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      Dynamic transcription profiles of “Qinguan” apple ( Malus × domestica) leaves in response to Marssonina coronaria inoculation

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          Marssonina apple blotch, caused by the fungus Marssonina coronaria, is one of the most destructive apple diseases in China and East Asia. A better understanding of the plant's response to fungi during pathogenesis is urgently needed to improve plant resistance and to breed resistant cultivars. To address this, the transcriptomes of “Qinguan” (a cultivar with high resistance to M. coronaria) apple leaves were sequenced at 12, 24, 48, and 72 h post-inoculation (hpi) with Marssonina coronaria. The comparative results showed that a total of 1956 genes were differentially expressed between the inoculated and control samples at the 4 time points. Gene ontology (GO) term enrichment analysis of differentially expressed genes (DEGs) revealed changes in cellular component, secondary metabolism including chalcone isomerase activity, phytoalexin biosynthetic process, anthocyanin-containing compound biosynthetic process, lignin biosynthetic process, positive regulation of flavonoid biosynthetic process; and molecular functions or biological processes related to the defense response, biotic stimulus response, wounding response and fungus response. Kyoto Encyclopedia of Genes and Genomes (KEGG) pathway analysis showed that DEGs were significantly enriched in flavonoid biosynthesis, vitamin B6 metabolism, phenylpropanoid biosynthesis, and the stilbenoid, diarylheptanoid and gingerol biosynthesis pathways. Furthermore, the importance of changes in cellular components and partial polyphenol compounds when encountering M. coronaria are discussed.

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          Most cited references 37

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          Gene ontology: tool for the unification of biology. The Gene Ontology Consortium.

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            Bi-directional protein transport between the ER and Golgi.

            The endoplasmic reticulum (ER) and the Golgi comprise the first two steps in protein secretion. Vesicular carriers mediate a continuous flux of proteins and lipids between these compartments, reflecting the transport of newly synthesized proteins out of the ER and the retrieval of escaped ER residents and vesicle machinery. Anterograde and retrograde transport is mediated by distinct sets of cytosolic coat proteins, the COPII and COPI coats, respectively, which act on the membrane to capture cargo proteins into nascent vesicles. We review the mechanisms that govern coat recruitment to the membrane, cargo capture into a transport vesicle, and accurate delivery to the target organelle.
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              Cell wall-associated mechanisms of disease resistance and susceptibility.

              The plant cuticle and cell wall separate microbial pathogens from the products of plant metabolism. While microbial pathogens try to breach these barriers for colonization, plants respond to attempted penetration by a battery of wall-associated defense reactions. Successful pathogens circumvent or suppress plant nonself recognition and basal defense during penetration and during microbial reproduction. Additionally, accommodation of fungal infection structures within intact cells requires host reprogramming. Recent data highlight that both early plant defense to fungal penetration and host reprogramming for susceptibility can function at the host cell periphery. Genetic evidence has also widened our understanding of how fungal pathogens are restricted during penetration at the plant cell wall. This review summarizes the current view of how plants monitor and model their cell periphery during interaction with microbial invaders.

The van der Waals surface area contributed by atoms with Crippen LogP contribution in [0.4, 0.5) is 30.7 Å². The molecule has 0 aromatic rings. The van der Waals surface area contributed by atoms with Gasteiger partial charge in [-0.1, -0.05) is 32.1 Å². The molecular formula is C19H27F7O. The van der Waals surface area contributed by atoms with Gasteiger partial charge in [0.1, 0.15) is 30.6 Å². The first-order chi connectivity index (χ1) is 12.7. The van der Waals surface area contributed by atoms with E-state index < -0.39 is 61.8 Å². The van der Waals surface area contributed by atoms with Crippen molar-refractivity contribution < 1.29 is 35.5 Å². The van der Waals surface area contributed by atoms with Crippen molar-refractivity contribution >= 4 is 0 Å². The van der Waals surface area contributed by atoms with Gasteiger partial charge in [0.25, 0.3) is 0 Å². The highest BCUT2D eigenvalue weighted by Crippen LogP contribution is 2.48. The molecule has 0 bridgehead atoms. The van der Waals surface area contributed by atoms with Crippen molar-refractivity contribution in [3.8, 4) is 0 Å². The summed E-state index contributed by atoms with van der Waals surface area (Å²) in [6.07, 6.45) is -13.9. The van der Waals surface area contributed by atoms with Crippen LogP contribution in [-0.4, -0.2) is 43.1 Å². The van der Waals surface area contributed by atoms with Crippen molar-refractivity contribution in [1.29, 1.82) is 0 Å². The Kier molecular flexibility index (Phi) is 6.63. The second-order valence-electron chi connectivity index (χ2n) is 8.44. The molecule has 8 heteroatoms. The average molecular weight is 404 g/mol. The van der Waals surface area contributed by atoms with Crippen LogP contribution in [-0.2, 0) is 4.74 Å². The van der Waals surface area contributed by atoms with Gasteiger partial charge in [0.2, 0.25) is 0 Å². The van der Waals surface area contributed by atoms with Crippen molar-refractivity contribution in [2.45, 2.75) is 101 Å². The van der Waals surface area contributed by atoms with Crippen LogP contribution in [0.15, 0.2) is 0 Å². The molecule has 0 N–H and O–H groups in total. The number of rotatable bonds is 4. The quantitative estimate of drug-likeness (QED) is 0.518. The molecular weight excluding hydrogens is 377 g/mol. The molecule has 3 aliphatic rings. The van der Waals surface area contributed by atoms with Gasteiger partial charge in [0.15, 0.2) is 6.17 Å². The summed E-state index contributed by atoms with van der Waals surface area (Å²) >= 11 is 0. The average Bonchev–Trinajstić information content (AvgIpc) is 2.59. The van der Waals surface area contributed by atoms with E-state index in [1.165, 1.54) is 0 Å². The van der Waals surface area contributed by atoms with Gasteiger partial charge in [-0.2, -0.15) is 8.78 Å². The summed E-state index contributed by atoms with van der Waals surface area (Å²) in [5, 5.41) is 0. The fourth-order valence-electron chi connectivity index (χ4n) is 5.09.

Author and article information

                Front Plant Sci
                Front Plant Sci
                Front. Plant Sci.
                Frontiers in Plant Science
                Frontiers Media S.A.
                13 October 2015
                : 6
                The Department of Pomology, College of Horticulture, Northwest A&F University Yangling, China
                Author notes

                Edited by: Marinus J. M. Smulders, Wageningen UR, Netherlands

                Reviewed by: Cai-Zhong Jiang, United States Department of Agriculture, Agricultural Research Service, USA; Estefanía Carrillo, Universidad Nacional de Chimborazo, Ecuador

                *Correspondence: Junke Zhang zhangjk@ 123456nwsuaf.edu.cn

                This article was submitted to Crop Science and Horticulture, a section of the journal Frontiers in Plant Science

                Copyright © 2015 Xu, Li, Jiao, Tao, Wei, Ma and Zhang.

                This is an open-access article distributed under the terms of the Creative Commons Attribution License (CC BY). The use, distribution or reproduction in other forums is permitted, provided the original author(s) or licensor are credited and that the original publication in this journal is cited, in accordance with accepted academic practice. No use, distribution or reproduction is permitted which does not comply with these terms.

                Page count
                Figures: 3, Tables: 3, Equations: 0, References: 57, Pages: 11, Words: 7212
                Plant Science
                Original Research


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